FOMC and Trade Figures Analysis
The Fed's only concrete change in today's FOMC statement is the addition of the word "substantial" to its description of the cooling housing market. This is a resounding transition towards admitting the protracted slowdown in the housing market. It is one thing is for the markets and the Fed to notice the repercussions of the extended slowdown in housing. Yet it's another thing for the Fed to tell the market it is aware of the prolonged slowdown.
The other change in the statement is the way in which it communicated its assessment that GDP will return to trend growth. This time, it acknowledged that although "recent indicators have been mixed", it expects growth to progress at a moderating pace over coming quarters.
By making the word "substantial" as the sole change to its statement, the FOMC signals to the market that despite the slowdown in housing, it continues to describe "readings on core inflation have been elevated". This affirmation of inflation vigilance aims at preventing excessive downside in yields at a time when the core PCE price index remains at the top of the Fed's preferred range.
As in other Fed decisions, the prolonged FX effect of today's FOMC statement is expected to carry through the Asia's and Europe's Wednesday's sessions where traders will reintroduce a fresh negative bias on the US dollar. It is important to remind that the dollar was under pressure in Tuesday European trade on improved investor sentiment in Germany and higher than expected rise in UK CPI -- both credible reasons for keeping the door for further tightening by the BoE and the ECB. The dollar recovery was mainly due to squaring positions ahead of this afternoon's Fed decision.
We mentioned in Thursday morning's note (before payrolls) that that "Keeping fundamentals aside, we reiterate our short-term forecast for a rebound in the dollar, bond yields and a pullback in gold (until Tuesday's FOMC meeting.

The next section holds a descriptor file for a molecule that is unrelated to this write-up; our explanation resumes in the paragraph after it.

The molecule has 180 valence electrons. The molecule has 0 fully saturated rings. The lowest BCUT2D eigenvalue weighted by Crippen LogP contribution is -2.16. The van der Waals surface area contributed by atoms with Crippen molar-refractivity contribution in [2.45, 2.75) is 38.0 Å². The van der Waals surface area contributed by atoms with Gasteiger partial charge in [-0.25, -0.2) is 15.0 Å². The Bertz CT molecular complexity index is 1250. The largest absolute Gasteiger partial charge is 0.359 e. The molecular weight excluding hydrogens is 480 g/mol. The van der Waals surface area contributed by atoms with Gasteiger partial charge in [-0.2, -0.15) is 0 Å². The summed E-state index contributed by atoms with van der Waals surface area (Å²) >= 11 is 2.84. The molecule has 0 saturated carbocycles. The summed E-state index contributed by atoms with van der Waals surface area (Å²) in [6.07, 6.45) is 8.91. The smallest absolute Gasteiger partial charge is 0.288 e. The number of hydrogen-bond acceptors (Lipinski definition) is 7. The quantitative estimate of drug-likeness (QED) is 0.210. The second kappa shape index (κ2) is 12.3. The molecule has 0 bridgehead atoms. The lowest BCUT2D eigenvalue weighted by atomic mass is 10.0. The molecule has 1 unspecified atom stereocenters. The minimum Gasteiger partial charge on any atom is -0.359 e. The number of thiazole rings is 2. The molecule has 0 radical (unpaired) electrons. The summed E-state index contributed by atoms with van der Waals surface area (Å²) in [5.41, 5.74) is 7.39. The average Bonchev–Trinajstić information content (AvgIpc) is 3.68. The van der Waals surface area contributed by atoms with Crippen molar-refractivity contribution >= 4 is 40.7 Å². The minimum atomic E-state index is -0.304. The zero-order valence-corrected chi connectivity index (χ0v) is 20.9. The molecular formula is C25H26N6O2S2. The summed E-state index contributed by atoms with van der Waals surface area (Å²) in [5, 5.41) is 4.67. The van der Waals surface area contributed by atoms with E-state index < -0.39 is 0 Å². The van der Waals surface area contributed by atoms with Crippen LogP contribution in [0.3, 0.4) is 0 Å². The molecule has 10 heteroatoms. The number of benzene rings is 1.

We expect modest dollar declines in Wednesday's Asian session, with EURUSD testing the 1.3340-45 resistance, USDJPY revisiting 116.30 and GBPUSD eyeing 1.9750. FX may then stabilize ahead of Wednesday's release of the November retail sales, which are expected to show a notable rebound (+0.3% in both core and headline following -0.4%) due to pre-holiday related sales. It is this holiday effect, however, that will prevent the dollar from staging any substantial recovery from any strong figures.
"Substantial" makes Fridays' CPI extra crucial
In the event that Friday's release of the November core CPI remains below 0.2%, then we should expect sustain considerable dollar downside on the rationale that the Fed will shift its worry from the uncomfortable levels of inflation to the substantial housing slowdown. For this reason, the effect of the word "substantial" in today's statement will prolong into the rest of the year.
Finally, market emphasis will shift from Washington to Beijing as central bank rhetoric and currency diplomacy overlap during the china visit by Treasury Secretary Paulson and Fed Chairman Bernanke. There will be more on this point in our next note.
Do Falling US Imports Portend Broader Slowdown?
The bigger than expected 8.4% decline in the US October trade deficit to $58.9 bln, was the sharpest monthly decline in over 5 years. The trade imbalance was the lowest since August 2005. Imports of petroleum products fell 17% to $21.8 bln, the lowest level since July 2005. Notably, petroleum imports as a percentage of total imports eased to 14% from the 15.3% high attained in the past 2 months. But the improvement in the deficit is also a result of rising exports as these increased 2.2% to $123.6 bln, while total imports fell 2.7% to $182.5 bln.
Undoubtedly, the falling dollar and strengthening European economies are playing a major role in helping close the US trade gap. But it's also worth pointing that the decline in US imports isn't solely reflected in falling oil imports but also in a protracted retreat of demand for foreign goods. US imports of industrial supplies fell 5.9% to $48.5 bln in October, the lowest in 8 months. Whether the 17% decline in imports over the past 2 months is a reflection of an overall retreat in US demand requires further evidence. As the chart shows below, the last time industrial supply imports fell by such a sharp rate was during the 2001 recession.
The sharp retreat in the October trade gap could prop Q4 GDP by as much as 0.3%, further supporting prevailing expectations of a pickup in Q4 growth. But the optimistic take on the economy may well shed more attention to the imports story.